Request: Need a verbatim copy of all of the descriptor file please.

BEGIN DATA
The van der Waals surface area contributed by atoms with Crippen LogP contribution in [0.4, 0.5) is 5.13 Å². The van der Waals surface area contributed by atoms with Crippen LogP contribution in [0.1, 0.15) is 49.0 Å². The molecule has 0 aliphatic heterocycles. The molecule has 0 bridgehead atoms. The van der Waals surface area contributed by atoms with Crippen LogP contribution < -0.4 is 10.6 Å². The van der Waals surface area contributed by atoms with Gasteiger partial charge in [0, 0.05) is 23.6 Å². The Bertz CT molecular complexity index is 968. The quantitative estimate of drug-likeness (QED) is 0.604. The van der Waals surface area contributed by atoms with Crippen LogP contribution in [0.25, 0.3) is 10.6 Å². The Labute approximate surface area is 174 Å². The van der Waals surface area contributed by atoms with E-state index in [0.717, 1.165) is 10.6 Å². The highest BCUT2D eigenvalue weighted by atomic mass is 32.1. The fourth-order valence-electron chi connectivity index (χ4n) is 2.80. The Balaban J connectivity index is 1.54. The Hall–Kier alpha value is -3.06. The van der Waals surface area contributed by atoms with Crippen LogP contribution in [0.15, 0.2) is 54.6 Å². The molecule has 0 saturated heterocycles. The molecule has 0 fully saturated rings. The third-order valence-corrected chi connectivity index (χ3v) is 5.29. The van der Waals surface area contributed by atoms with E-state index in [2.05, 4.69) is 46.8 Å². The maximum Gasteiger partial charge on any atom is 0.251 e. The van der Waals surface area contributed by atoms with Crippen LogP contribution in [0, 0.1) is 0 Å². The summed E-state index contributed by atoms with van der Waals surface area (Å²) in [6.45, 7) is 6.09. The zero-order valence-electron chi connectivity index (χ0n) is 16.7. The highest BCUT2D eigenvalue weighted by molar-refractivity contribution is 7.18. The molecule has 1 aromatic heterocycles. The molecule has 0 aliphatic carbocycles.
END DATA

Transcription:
The van der Waals surface area contributed by atoms with Crippen LogP contribution in [0.4, 0.5) is 5.13 Å². The van der Waals surface area contributed by atoms with Crippen LogP contribution in [0.1, 0.15) is 49.0 Å². The molecule has 0 aliphatic heterocycles. The molecule has 0 bridgehead atoms. The van der Waals surface area contributed by atoms with Crippen LogP contribution < -0.4 is 10.6 Å². The van der Waals surface area contributed by atoms with Gasteiger partial charge in [0, 0.05) is 23.6 Å². The Bertz CT molecular complexity index is 968. The quantitative estimate of drug-likeness (QED) is 0.604. The van der Waals surface area contributed by atoms with Crippen LogP contribution in [0.25, 0.3) is 10.6 Å². The Labute approximate surface area is 174 Å². The van der Waals surface area contributed by atoms with E-state index in [0.717, 1.165) is 10.6 Å². The highest BCUT2D eigenvalue weighted by atomic mass is 32.1. The fourth-order valence-electron chi connectivity index (χ4n) is 2.80. The Balaban J connectivity index is 1.54. The Hall–Kier alpha value is -3.06. The van der Waals surface area contributed by atoms with Crippen LogP contribution in [0.15, 0.2) is 54.6 Å². The molecule has 0 saturated heterocycles. The molecule has 0 fully saturated rings. The third-order valence-corrected chi connectivity index (χ3v) is 5.29. The van der Waals surface area contributed by atoms with E-state index in [2.05, 4.69) is 46.8 Å². The maximum Gasteiger partial charge on any atom is 0.251 e. The van der Waals surface area contributed by atoms with Crippen LogP contribution in [0, 0.1) is 0 Å². The summed E-state index contributed by atoms with van der Waals surface area (Å²) in [6.45, 7) is 6.09. The zero-order valence-electron chi connectivity index (χ0n) is 16.7. The highest BCUT2D eigenvalue weighted by molar-refractivity contribution is 7.18. The molecule has 1 aromatic heterocycles. The molecule has 0 aliphatic carbocycles.